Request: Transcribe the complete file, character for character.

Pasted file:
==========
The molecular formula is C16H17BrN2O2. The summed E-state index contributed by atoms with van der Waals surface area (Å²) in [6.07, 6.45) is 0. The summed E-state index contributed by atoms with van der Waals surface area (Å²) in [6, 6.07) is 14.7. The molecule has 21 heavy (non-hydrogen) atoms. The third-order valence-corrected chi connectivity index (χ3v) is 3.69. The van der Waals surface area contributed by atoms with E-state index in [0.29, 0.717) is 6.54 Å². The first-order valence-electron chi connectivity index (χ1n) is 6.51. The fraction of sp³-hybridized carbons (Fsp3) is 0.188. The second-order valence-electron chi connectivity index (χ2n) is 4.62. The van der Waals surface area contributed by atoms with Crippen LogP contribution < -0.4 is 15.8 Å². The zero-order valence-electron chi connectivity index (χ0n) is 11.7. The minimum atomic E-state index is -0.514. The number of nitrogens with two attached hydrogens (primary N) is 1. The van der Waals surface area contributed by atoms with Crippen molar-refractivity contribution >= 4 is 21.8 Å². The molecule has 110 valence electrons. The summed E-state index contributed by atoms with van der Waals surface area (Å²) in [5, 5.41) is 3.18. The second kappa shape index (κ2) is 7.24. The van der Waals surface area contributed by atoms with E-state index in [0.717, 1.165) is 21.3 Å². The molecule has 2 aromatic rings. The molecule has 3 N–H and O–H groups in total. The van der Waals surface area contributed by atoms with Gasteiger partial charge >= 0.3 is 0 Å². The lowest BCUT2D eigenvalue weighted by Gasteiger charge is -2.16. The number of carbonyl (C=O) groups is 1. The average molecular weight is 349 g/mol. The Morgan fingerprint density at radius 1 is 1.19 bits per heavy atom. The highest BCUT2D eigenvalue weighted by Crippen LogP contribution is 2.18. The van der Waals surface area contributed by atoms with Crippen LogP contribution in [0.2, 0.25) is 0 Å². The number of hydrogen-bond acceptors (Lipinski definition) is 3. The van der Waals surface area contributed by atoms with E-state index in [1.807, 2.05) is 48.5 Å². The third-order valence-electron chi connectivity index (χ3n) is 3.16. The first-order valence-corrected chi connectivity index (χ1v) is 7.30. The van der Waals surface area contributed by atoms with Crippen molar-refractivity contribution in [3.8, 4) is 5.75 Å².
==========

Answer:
The molecular formula is C16H17BrN2O2. The summed E-state index contributed by atoms with van der Waals surface area (Å²) in [6.07, 6.45) is 0. The summed E-state index contributed by atoms with van der Waals surface area (Å²) in [6, 6.07) is 14.7. The molecule has 21 heavy (non-hydrogen) atoms. The third-order valence-corrected chi connectivity index (χ3v) is 3.69. The van der Waals surface area contributed by atoms with E-state index in [0.29, 0.717) is 6.54 Å². The first-order valence-electron chi connectivity index (χ1n) is 6.51. The fraction of sp³-hybridized carbons (Fsp3) is 0.188. The second-order valence-electron chi connectivity index (χ2n) is 4.62. The van der Waals surface area contributed by atoms with Crippen LogP contribution < -0.4 is 15.8 Å². The zero-order valence-electron chi connectivity index (χ0n) is 11.7. The minimum atomic E-state index is -0.514. The number of nitrogens with two attached hydrogens (primary N) is 1. The van der Waals surface area contributed by atoms with Crippen molar-refractivity contribution >= 4 is 21.8 Å². The molecule has 110 valence electrons. The summed E-state index contributed by atoms with van der Waals surface area (Å²) in [5, 5.41) is 3.18. The second kappa shape index (κ2) is 7.24. The van der Waals surface area contributed by atoms with E-state index in [0.717, 1.165) is 21.3 Å². The molecule has 2 aromatic rings. The molecule has 3 N–H and O–H groups in total. The van der Waals surface area contributed by atoms with Gasteiger partial charge >= 0.3 is 0 Å². The lowest BCUT2D eigenvalue weighted by Gasteiger charge is -2.16. The number of carbonyl (C=O) groups is 1. The average molecular weight is 349 g/mol. The Morgan fingerprint density at radius 1 is 1.19 bits per heavy atom. The highest BCUT2D eigenvalue weighted by Crippen LogP contribution is 2.18. The van der Waals surface area contributed by atoms with Crippen LogP contribution in [0.2, 0.25) is 0 Å². The number of hydrogen-bond acceptors (Lipinski definition) is 3. The van der Waals surface area contributed by atoms with E-state index in [1.807, 2.05) is 48.5 Å². The third-order valence-electron chi connectivity index (χ3n) is 3.16. The first-order valence-corrected chi connectivity index (χ1v) is 7.30. The van der Waals surface area contributed by atoms with Crippen molar-refractivity contribution in [3.8, 4) is 5.75 Å².